Secret ballot eliminates baseball, softball
NEW YORK -- The International Olympic Committee delivered a shocking message to baseball and softball on Friday: Yer out!
The two sports were kicked out of the Olympics, unwanted by international sports officials who felt they were too American for the world sports stage.
The decision, made during a secret vote in Singapore, is effective for the 2012 London Games, meaning the two sports will have a final fling at the 2008 Beijing Olympics. The sports, the first eliminated since polo in 1936, are eligible to reapply for the 2016 Games.
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U.S. women won all three gold medals since softball joined the Olympics, at the 1996 Atlanta, 2000 Sydney and 2004 Athens Games. American pitcher Lisa Fernandez, a three-time gold medalist, blamed the decision on IOC president Jacques Rogge.
"Rogge has basically conspired against the sports to get them removed. We had done our job as a sport world wide to show we belong," she said. "I feel one person, the president of the IOC, a person from Europe, has taken it upon himself to ruin the lives of millions, actually billions of women."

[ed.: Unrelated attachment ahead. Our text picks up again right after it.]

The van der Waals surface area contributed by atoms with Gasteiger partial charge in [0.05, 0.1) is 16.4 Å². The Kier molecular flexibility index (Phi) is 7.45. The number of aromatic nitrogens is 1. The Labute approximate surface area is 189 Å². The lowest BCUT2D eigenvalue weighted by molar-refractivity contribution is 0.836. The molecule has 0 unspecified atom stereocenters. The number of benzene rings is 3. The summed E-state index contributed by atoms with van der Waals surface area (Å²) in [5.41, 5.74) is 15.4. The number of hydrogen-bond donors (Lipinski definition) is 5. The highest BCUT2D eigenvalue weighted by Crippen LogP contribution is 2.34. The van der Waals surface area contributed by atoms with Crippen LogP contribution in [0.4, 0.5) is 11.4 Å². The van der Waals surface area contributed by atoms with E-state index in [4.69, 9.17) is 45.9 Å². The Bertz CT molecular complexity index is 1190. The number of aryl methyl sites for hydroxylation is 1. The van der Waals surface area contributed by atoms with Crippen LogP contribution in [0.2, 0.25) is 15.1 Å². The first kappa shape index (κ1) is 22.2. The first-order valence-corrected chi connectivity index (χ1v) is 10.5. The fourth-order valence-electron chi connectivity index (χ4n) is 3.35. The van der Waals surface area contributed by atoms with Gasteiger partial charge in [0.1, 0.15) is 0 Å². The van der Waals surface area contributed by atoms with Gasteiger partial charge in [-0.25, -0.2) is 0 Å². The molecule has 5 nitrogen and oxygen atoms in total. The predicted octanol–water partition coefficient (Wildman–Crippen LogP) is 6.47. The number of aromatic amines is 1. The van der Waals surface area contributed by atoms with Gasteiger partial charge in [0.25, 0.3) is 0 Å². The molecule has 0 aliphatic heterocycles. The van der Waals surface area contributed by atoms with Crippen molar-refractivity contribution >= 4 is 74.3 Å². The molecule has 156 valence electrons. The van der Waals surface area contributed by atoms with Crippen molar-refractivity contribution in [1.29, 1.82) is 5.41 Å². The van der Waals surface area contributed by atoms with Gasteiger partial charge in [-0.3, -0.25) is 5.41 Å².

Crystl Bustos, who hit a record five homers during the 2004 Olympics, said the one-sidedness of the softball tournament should not have been used as a factor. The Americans outscored opponents 51-1.
"If that did play a role in the decision, then that's pretty pathetic," she said. "I don't mean to cut anybody down, but it's supposed to be the best of the best, and if you get knocked for your excellence, then that's just not right."
Two-time gold medal-winning infielder Dot Richardson said the Olympic dream "was ripped away from the 126 countries that play the sport of softball, that just vanished."
"I've always seen in athletics an anti-American sentiment throughout the world. Most of it is through jealousy or envy," she said. "I just don't know if this had anything to do with that."
Jennie Finch, the U.S. team's star who pitched two shutouts in Athens, was shocked by the news.
"It's devastating and heartbreaking, all combined," she said. "Especially because the sport's at an all-time high right now. I know it's devastating for the young girls.
"We're going to do all we can to get the sport back for 2016."
Baseball was a demonstration sport at the 1984 Los Angeles Games and 1988 Seoul Games and became a medal sport in 1992 at Barcelona, where Cuba won the gold. The Cubans beat Japan in the 1996 final at Atlanta-Fulton County Stadium, where the 32 games had an average attendance of 28,749.
While professionals were first allowed to participate in 2000, major league baseball didn't allow players on 40-man major league rosters to go. The U.S. team won the gold, led by former Dodgers manager Tommy Lasorda and current Milwaukee pitcher Ben Sheets, but the Americans didn't even qualify for the Athens Games, eliminated with a 2-1 loss to Mexico in a qualifier.
"I think they've made a big, big mistake," Lasorda said. "Baseball is played by all countries now, and softball, too. I think that's really going to hurt the Olympics."
Cuba won in Athens for its third gold medal in four tries.